Book Review – Kafka on The Shore by Haruki Murakami

Kafka on the Shore, published in 2002, which is the successor of Wind up bird Chronicle from the same author, Haruki Murakami, went under the knife of criticism by three different types of reviewers: Smitten devotees who would name their child after Haruki, critical admirers and people who read Murakami as being the famous Japanese novelist of this generation.

The plot has nothing hair-raising; in fact it falls flat during the climax-approach. Only a bonehead would lose sight of the loose climax of the novel as compared to the other masterpieces from the same author. The novel criss-crosses a thread of questions but never answers, a die-hard reader too wouldn’t nail the answers as there is no clockwork pattern by Murakami. Through the prism of two issues, incest and Oedipal love, we look at this novel but neither have we comprehended if Sakura was Kafka’s real sister or Miss Saeki’s real mother. It leaves the reader so confused that he doesn’t even question Murakami’s stand to never disclose Kafka’s real name throughout the novel.

While two strands lock horns, the plot unfolds pretty slowly. Also, it failed me to digest Oshima and Miss. Saeki’s mature behaviour towards Kafka Tamura, who runs away from home. The story thrives around Kafka Tamura, who escapes the house of his sculptor father (poses as Jack Daniel later) who kills cats to make flute out of their souls. Kafka wafts in the provincial city Takamatsu after days and finds a job in a library as rescued by Miss. Saeki and the cross-gender librarian Oshima from his despair. On the other side, there is a second tale of war torn Shikoku mountains whose crowd glimpsed an UFO (which had no post clarifications by the author, where it came from, how it looked, how it affected, but just the UFO) only to lose consciousness for hours in a row. Only a boy survived the shock, Nakata, who after recovering from coma discovered he could talk to the cats, hence chose a profession of a household feline finder which got him to meet Kafka’s father, the cat assassin. “Kill me or the cats get it”. Nakata kills him eventually.

Meanwhile in Shikoku, Kafka falls in love with the 15-year-old ghost of Miss Saeki and falls in an affair head-on with the real Miss Saeki who happens to be of his mother’s age (perhaps his real mother, never clarified by the author). Kafka, as to dodge off the investigation of his father’s death, travels to the earth in Oshima’s mid forest mountain hut, and halfway through his stride amid the forest, he enters a semi-real hinterland. Then there is Nakata, who struck by a guilt of committing a murder (of Jack Daniel, Kafka’s father) makes a headway to Takamatsu, Shikoku, with the help of a drop-out lorry driver Hoshino, hence the two strands make a dovetail.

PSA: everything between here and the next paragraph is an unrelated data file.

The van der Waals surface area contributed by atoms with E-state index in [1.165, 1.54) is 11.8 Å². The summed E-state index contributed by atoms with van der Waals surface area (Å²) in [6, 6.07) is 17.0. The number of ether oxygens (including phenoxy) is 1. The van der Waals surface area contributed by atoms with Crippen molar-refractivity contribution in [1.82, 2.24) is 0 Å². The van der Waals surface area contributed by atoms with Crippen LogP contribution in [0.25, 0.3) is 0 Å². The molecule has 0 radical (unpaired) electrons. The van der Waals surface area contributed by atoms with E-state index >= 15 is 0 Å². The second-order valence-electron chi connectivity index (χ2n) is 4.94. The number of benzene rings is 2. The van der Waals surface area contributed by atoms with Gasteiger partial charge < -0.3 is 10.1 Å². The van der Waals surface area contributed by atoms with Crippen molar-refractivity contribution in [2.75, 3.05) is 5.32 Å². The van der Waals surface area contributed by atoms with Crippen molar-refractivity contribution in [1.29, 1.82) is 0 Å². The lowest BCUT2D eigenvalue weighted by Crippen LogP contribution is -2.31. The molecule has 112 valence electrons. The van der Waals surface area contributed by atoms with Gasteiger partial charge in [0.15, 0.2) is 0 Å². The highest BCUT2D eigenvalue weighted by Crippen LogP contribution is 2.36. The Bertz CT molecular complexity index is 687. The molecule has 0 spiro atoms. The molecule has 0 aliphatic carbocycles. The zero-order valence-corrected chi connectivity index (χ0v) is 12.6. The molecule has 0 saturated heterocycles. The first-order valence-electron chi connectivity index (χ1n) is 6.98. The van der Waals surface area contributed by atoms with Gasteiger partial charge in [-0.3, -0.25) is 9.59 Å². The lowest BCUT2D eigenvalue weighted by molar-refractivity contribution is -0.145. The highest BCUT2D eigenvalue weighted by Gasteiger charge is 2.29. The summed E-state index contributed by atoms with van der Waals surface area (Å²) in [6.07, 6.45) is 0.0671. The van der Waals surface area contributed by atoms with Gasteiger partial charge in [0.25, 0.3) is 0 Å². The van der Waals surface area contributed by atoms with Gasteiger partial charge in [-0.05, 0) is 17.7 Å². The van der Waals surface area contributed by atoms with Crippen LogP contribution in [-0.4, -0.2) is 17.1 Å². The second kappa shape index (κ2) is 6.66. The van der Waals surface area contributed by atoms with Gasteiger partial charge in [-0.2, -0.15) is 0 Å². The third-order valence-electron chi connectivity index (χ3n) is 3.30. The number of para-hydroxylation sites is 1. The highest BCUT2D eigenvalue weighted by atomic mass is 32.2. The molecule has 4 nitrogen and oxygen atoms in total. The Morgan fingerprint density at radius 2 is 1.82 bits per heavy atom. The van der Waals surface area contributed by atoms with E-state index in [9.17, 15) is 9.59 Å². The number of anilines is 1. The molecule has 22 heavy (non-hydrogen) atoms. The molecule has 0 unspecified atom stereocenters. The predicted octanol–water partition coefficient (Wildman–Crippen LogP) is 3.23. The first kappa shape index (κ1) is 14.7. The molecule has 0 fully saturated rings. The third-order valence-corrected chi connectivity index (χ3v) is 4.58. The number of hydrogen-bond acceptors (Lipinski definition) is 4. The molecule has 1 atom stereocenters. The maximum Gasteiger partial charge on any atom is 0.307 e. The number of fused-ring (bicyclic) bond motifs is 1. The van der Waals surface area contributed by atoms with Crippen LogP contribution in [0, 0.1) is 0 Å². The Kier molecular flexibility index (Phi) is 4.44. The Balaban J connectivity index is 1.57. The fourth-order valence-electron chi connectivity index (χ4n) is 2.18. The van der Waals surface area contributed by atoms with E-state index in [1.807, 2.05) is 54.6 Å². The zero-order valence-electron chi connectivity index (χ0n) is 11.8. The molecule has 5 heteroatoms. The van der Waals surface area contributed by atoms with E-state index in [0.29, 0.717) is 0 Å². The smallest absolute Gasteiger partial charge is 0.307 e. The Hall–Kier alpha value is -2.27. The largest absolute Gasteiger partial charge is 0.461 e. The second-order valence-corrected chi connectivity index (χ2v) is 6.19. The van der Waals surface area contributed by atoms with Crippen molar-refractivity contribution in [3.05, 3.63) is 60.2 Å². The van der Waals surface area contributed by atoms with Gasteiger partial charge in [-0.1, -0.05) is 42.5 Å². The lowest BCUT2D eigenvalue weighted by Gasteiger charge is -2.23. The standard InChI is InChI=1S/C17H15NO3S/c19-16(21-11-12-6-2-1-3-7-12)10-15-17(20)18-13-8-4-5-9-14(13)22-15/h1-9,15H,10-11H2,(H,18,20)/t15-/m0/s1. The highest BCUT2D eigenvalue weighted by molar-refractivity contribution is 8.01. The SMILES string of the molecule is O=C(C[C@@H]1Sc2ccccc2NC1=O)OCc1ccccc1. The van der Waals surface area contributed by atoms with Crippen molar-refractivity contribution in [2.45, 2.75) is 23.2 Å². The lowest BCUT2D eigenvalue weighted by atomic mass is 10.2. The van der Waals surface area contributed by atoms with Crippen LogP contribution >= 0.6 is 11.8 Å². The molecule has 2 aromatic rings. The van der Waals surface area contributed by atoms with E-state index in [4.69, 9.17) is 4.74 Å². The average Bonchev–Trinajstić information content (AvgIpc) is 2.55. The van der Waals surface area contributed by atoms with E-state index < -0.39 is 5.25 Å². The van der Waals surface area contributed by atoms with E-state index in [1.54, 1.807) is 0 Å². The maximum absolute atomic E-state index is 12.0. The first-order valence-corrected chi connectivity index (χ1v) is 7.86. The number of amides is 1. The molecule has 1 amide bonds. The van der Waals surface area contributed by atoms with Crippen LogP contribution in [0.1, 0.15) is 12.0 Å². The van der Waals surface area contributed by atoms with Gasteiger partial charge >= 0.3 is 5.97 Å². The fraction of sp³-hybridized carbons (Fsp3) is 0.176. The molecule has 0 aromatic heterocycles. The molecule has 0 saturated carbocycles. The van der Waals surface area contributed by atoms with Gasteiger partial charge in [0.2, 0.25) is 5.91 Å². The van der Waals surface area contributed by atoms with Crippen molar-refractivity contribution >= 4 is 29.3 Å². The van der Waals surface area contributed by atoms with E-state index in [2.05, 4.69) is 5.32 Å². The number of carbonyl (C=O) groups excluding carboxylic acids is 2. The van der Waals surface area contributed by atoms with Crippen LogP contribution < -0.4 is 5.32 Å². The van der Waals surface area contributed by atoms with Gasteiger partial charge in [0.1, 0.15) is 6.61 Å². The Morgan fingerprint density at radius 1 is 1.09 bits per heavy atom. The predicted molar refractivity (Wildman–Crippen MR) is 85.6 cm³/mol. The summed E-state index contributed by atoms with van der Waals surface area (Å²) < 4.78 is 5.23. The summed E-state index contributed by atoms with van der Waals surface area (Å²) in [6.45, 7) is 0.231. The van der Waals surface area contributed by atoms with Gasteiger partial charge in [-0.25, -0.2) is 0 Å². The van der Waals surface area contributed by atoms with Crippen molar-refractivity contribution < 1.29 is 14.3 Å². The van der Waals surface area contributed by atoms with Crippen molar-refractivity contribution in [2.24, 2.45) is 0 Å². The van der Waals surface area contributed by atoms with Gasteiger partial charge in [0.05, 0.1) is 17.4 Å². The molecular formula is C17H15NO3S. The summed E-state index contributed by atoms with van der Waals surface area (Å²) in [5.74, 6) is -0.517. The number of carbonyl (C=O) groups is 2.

The metaphorical nuances and the obtrusive magic realism in Murakami’s novels make those a worth-read. Here, there is an attentive veil upon the last few chapters of the novel. It leaves the reader keeps guessing and forgets to show the right lines. I would point out a few examples which weaken the otherwise intriguing novel. You will never comprehend what purpose the UFO served in the story flow, the spectral village too has no sincere role to play, and the mythic concept is also shady. You will never realise why Kafka had to meet Sakura and later not realise she was his biological sister, same applies to Miss. Saeki. Most importantly, was the guy named Crow Kafka’s super ego? These un-answered lot leads to a complex and unconceivable climax.

The reader under an impression of a lustful sex book buys it, but the writer’s pen might have been bribed by his own unfulfilled sexual desires in the teenage years. The useless imageries deter the organic story flow and make the characters fall prey to the under treatment of the myths and imageries. From every angle, the novel looks weak and doesn’t stir any sympathies for the characters. But what stands out is the inventive and captivating treatment attempted by Murakami. I am saving the respect for his next.


About the author: Shreyashi Das

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